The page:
The granting of preliminary measures requires two fundamental conditions. Firstly, fumus boni iuris, which implies, on the balance of probabilities, the existence of infringement and 'apparent' IP right validity.

In other words, full evidence of the infringement is not requested; in fact, fumus boni iuris implies that the claimant has to prove that he is entitled to enforce his alleged rights and that there are good reasons to believe that these rights are indeed being infringed by the defendant. Secondly, periculum in mora (urgency) needs a demonstration that the delay incurred in ordinary litigation will generate an 'irretrievable loss'. According to certain case law, periculum is in re ipsa whenever the infringement implies a concrete risk of passing off potentially irreversible and, at the same time, damage quantification is difficult.

According to general Italian civil proceeding law, the content of certain precautionary judgments can become stable without the need to start an action on the merits, upon the condition that the precautionary judgment is suitable to anticipate the content of the hypothetical final decision to be delivered by the judge at the end of a proceeding on the merits (Article 669-octies (6), (7) and (8) of the ICPC).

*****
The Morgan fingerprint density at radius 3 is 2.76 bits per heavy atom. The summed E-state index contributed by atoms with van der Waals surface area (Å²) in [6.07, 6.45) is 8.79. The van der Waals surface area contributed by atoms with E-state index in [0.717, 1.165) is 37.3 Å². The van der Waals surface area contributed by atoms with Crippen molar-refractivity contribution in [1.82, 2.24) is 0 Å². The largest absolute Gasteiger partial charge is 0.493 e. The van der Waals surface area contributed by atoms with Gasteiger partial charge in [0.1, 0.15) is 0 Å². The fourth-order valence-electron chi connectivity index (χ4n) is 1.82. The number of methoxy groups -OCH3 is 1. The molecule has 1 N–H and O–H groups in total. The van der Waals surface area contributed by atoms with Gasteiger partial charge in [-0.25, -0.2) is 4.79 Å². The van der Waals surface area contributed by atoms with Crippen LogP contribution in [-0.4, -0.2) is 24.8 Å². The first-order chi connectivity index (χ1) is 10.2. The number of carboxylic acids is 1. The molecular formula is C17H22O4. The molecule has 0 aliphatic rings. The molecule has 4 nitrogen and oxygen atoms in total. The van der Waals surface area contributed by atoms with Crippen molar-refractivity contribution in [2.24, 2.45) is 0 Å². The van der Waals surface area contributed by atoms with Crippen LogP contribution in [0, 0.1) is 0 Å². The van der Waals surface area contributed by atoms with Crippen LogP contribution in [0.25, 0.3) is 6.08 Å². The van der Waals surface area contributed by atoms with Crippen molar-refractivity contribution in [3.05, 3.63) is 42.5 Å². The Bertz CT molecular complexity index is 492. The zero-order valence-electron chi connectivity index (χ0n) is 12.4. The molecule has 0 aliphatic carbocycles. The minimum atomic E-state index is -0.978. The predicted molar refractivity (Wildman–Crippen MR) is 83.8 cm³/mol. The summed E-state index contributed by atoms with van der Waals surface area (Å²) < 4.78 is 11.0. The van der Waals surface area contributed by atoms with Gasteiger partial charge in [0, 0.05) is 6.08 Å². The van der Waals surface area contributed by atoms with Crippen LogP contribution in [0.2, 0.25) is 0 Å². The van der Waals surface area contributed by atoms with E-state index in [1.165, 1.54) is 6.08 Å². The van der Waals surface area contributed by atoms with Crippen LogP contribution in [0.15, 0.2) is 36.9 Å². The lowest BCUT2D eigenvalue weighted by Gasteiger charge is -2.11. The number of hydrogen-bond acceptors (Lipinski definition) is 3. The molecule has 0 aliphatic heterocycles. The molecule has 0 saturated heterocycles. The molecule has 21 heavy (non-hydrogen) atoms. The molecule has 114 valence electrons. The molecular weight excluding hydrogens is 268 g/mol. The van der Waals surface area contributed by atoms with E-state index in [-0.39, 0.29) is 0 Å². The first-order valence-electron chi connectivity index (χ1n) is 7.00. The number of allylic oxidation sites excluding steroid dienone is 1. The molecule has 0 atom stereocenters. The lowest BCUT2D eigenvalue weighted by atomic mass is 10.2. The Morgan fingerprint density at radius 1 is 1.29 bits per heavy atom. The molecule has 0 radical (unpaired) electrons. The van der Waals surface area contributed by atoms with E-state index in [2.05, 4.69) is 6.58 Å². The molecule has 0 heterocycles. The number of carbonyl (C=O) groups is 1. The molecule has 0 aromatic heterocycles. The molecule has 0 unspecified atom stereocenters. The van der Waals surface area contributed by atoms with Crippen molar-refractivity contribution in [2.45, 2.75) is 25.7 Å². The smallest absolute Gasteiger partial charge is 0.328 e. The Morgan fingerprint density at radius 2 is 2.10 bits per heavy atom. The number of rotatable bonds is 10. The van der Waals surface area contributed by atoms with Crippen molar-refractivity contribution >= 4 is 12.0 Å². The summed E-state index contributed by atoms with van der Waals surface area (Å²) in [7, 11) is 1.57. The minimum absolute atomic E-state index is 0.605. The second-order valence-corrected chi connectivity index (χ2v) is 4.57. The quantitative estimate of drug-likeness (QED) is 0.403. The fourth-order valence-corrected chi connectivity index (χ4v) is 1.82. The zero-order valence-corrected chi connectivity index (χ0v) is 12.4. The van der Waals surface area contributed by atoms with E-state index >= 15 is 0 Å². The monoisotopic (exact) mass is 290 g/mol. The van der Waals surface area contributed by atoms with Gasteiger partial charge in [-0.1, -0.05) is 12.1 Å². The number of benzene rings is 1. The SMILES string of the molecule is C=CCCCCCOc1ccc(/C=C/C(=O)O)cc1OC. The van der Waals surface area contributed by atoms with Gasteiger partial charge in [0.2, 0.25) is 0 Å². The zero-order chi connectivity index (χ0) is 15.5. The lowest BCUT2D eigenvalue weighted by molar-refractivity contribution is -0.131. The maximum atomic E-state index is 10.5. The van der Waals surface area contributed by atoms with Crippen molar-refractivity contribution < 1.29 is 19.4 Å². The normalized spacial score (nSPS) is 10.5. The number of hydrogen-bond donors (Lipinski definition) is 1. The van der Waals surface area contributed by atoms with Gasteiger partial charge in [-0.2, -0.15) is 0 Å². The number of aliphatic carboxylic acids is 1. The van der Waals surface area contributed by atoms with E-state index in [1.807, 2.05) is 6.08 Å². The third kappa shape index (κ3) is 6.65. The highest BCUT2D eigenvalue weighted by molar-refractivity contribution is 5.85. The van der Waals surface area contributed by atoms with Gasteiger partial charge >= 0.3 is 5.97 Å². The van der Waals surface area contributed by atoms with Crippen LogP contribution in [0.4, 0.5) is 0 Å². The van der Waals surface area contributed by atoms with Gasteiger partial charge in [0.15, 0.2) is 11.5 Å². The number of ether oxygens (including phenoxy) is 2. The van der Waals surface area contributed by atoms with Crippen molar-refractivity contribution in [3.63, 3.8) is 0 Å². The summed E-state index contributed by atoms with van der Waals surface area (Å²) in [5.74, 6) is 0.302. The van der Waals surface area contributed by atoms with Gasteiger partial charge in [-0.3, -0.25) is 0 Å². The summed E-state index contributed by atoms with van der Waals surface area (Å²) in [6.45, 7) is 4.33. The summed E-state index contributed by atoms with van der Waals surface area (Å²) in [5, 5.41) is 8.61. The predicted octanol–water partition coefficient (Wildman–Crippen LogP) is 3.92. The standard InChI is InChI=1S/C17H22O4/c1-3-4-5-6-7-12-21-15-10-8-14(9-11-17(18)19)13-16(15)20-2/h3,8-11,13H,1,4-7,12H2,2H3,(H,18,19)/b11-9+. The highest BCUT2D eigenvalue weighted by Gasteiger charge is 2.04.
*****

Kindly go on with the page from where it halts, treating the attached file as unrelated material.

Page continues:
With specific reference to Italian IP legislation, according to some scholars, the interim injunction (which prevents an entity from keeping an unlawful behaviour concerning an IP right) falls within the scopes of application of the above-mentioned rule set forth by Article 669-octies (6), (7) and (8) of the ICPC. In particular, the content of an interim injunction (i.e., the order to stop a determined behaviour) is mostly the same as one of an injunction ordered at the end of an action on the merits and, therefore, if none of the parties starts the action on the merit, the effects of the interim injunction remain stable, as confirmed by Article 131 (1-quarter) of the IPC.

On the other hand, a different doctrine retains that the above-mentioned rule contained in the IPC breaches the principles set forth in the Agreement on Trade-Related Aspects of Intellectual Property Rights (TRIPs Agreement), where it is stated that measures taken on an interim basis shall "cease to have effect, if proceedings leading to a decision on the merits of the case are not initiated within a reasonable period, to be determined by the judicial authority ordering the measures where a Member's law so permits or, in the absence of such a determination, not to exceed 20 working days or 31 calendar days, whichever is the longer" (Article 50 (6), TRIPs Agreement). Therefore, on the basis of the here mentioned theory, the party that obtained an IP interim injunction should go on the merits to try to stabilize the effects of the same injunction, in order to comply fully with the provisions of the TRIPs Agreement.